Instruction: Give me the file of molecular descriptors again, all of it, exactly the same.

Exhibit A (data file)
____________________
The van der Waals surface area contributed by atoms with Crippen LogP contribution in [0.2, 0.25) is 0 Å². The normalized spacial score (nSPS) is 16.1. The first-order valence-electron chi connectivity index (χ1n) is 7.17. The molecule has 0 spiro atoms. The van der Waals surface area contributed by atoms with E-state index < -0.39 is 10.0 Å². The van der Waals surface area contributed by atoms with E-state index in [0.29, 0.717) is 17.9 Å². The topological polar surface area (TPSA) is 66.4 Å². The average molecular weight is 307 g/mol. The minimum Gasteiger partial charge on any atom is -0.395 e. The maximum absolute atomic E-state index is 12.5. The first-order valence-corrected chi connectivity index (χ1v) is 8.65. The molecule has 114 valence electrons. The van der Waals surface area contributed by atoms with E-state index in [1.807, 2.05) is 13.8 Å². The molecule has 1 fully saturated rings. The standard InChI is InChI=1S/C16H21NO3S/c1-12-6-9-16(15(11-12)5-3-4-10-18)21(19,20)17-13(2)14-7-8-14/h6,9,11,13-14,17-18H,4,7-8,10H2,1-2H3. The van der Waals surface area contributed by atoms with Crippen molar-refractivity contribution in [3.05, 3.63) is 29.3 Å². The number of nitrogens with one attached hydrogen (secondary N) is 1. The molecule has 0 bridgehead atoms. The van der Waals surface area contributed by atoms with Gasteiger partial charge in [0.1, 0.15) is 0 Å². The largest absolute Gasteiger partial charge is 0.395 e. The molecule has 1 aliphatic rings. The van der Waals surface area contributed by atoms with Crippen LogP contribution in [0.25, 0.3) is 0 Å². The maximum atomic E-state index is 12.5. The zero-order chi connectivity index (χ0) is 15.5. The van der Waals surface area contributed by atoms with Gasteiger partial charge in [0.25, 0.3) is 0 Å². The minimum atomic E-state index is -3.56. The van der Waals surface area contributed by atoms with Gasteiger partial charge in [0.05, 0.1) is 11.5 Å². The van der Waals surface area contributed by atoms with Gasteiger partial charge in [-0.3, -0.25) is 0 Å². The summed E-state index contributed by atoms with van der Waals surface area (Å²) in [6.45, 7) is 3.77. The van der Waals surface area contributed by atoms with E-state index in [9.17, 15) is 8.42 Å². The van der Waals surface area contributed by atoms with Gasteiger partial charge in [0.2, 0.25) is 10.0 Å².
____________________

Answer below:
The van der Waals surface area contributed by atoms with Crippen LogP contribution in [0.2, 0.25) is 0 Å². The normalized spacial score (nSPS) is 16.1. The first-order valence-electron chi connectivity index (χ1n) is 7.17. The molecule has 0 spiro atoms. The van der Waals surface area contributed by atoms with E-state index < -0.39 is 10.0 Å². The van der Waals surface area contributed by atoms with E-state index in [0.29, 0.717) is 17.9 Å². The topological polar surface area (TPSA) is 66.4 Å². The average molecular weight is 307 g/mol. The minimum Gasteiger partial charge on any atom is -0.395 e. The maximum absolute atomic E-state index is 12.5. The first-order valence-corrected chi connectivity index (χ1v) is 8.65. The molecule has 114 valence electrons. The van der Waals surface area contributed by atoms with E-state index in [1.807, 2.05) is 13.8 Å². The molecule has 1 fully saturated rings. The standard InChI is InChI=1S/C16H21NO3S/c1-12-6-9-16(15(11-12)5-3-4-10-18)21(19,20)17-13(2)14-7-8-14/h6,9,11,13-14,17-18H,4,7-8,10H2,1-2H3. The van der Waals surface area contributed by atoms with Crippen molar-refractivity contribution in [3.05, 3.63) is 29.3 Å². The number of nitrogens with one attached hydrogen (secondary N) is 1. The molecule has 0 bridgehead atoms. The van der Waals surface area contributed by atoms with Gasteiger partial charge in [0.1, 0.15) is 0 Å². The largest absolute Gasteiger partial charge is 0.395 e. The molecule has 1 aliphatic rings. The van der Waals surface area contributed by atoms with Crippen LogP contribution in [0.25, 0.3) is 0 Å². The maximum atomic E-state index is 12.5. The zero-order chi connectivity index (χ0) is 15.5. The van der Waals surface area contributed by atoms with Gasteiger partial charge in [0.25, 0.3) is 0 Å². The minimum atomic E-state index is -3.56. The van der Waals surface area contributed by atoms with Gasteiger partial charge in [0.05, 0.1) is 11.5 Å². The van der Waals surface area contributed by atoms with Gasteiger partial charge in [-0.3, -0.25) is 0 Å². The summed E-state index contributed by atoms with van der Waals surface area (Å²) in [6.45, 7) is 3.77. The van der Waals surface area contributed by atoms with E-state index in [9.17, 15) is 8.42 Å². The van der Waals surface area contributed by atoms with Gasteiger partial charge in [0.2, 0.25) is 10.0 Å².